AABGU Impact Spring 2013 : Page 1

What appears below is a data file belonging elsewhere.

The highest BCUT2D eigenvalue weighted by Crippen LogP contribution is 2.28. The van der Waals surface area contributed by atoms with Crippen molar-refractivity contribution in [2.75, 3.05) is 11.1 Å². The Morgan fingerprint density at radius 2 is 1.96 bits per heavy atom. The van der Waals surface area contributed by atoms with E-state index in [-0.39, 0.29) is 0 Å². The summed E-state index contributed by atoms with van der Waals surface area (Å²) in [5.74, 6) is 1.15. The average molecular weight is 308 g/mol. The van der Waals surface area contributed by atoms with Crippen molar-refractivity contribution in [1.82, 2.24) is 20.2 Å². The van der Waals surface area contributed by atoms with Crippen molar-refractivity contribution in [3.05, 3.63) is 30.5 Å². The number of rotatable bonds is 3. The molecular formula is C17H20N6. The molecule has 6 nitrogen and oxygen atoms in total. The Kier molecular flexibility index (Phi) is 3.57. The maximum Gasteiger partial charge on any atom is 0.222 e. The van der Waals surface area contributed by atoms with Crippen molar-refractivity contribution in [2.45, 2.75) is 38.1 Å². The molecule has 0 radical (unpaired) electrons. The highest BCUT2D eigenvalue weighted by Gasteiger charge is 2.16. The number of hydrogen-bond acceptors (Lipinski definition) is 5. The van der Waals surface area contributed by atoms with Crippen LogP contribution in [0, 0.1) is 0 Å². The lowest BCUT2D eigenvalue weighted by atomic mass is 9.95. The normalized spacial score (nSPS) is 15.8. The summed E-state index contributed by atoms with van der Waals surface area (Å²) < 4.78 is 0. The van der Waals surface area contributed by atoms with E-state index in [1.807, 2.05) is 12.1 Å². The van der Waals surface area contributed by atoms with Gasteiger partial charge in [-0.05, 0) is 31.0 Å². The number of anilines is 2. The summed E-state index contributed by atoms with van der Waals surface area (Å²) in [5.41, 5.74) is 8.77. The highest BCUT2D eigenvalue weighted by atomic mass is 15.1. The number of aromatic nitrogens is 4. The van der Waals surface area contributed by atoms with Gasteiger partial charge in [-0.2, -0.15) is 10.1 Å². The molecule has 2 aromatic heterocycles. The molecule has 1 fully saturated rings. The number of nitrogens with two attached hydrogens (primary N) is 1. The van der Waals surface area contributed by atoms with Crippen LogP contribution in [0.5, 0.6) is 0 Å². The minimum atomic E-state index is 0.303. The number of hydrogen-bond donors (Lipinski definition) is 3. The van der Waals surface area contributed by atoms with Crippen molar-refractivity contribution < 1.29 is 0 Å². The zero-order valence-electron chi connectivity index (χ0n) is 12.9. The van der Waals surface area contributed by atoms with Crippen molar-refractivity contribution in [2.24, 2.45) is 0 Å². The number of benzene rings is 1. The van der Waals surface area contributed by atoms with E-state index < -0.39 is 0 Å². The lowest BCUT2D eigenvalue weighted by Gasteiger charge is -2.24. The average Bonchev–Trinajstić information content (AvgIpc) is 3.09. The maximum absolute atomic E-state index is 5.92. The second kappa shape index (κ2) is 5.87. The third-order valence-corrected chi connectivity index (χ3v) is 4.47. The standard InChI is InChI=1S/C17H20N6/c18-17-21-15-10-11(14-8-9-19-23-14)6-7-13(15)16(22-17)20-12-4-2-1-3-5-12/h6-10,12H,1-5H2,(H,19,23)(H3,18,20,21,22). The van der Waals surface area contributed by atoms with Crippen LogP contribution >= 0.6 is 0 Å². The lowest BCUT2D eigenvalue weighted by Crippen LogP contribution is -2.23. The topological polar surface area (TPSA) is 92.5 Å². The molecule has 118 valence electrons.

<br /> FEBRUARY 14 marked the first cohort’s completion of AABGU’s groundbreaking Zin Fellows Leadership Development Program. The 14 fellows, chosen from a pool of candidates from across the country, began their journey in September 2011. The program’s goal was to provide the fellows, all between 35 and 50 years old, with an immersion into the issues confronting the development of Israel’s Negev desert region, in hopes of inspiring them to take on leadership roles in furthering its development in the years ahead.<br /> <br /> The impetus for the program came from AABGU Board Vice President Wayne Woodman. He asked us to design an initiative that will help fill the leadership pipeline for AABGU, a pipeline that will ensure that our support for Ben-Gurion University of the Negev will not simply continue in the years ahead, but will grow in both scope and magnitude. Wayne played a leading role in creating the program. Funding quickly followed, provided not only by Wayne and his wife, Lisa Scheller, but also by a host of others.<br /> <br /> Why Zin? The name was taken from the desert canyon near Sede Boqer, home of the Jacob Blaustein Institutes for Desert Research at BGU.<br /> <br /> It is also the place David Ben- Gurion chose to be buried after his death. The gravesite sits on a cliff-side overlooking the Zin wilderness, through which the children of Israel came following the Exodus from Egypt. They had been made to wander for 40 years so that the generation which bore the mentality of slaves would fade and a new generation of leaders could arise in their place— a generation ready to take the Jewish people back to the Promised Land.For David Ben-Gurion, who believed that the most important decision he had made in his life was to move to Israel, there could be no other option.<br /> <br /> For 18 months, with the help of BGU’s remarkable faculty, the Zin fellows learned about the region’s history, the rise and fall of its civilizations and the process by which it became an integral part of the Zionist dream.They explored its topography, its diverse populations, and how science is driving its development as a living laboratory for discovering how to make the world’s arid zones more Hospitable for human habitation.They examined the current approaches to education and social welfare, and delved into the region’s security challenges in the aftermath of attacks from the Gaza Strip.<br /> <br /> The program’s culmination took place in Israel. By its final day, the essence of the matter was clear. The future of Israel will largely be defined by how successful we are in the Negev, which comprises roughly 60 percent of the State and yet is home to fewer than 10 percent of its people.It is here that much of the unfinished work of nation-building lies—and where the pioneering of Israel’s future continues unabated. Ben-Gurion University is the engine driving this development.<br /> <br /> In his introduction to a 1961 book chronicling 6,000 years of Negev history, David Ben-Gurion wrote: “The transformation of the Negev into a center of agriculture, industry, mining, commerce, learning, and research, and as a bridge of trade and political ties between the continents of Africa, Asia and Europe, is the central pioneer task of this generation of Israelis and of world Jewry.” That work continues.And now a new cadre of leaders will lend their skills and dedication to making this vision a reality.<br /> <br /> Perhaps Rob Mann, a Zin fellow and business and Jewish community leader in Chicago, put it best. He told us that even upon arriving in the Negev for the program’s final week, he still wasn’t certain what he was doing there.But by its final day he knew.<br /> <br /> “I’m a Zionist,” he said, for the first time in his life. “Where else should I be?”<br />

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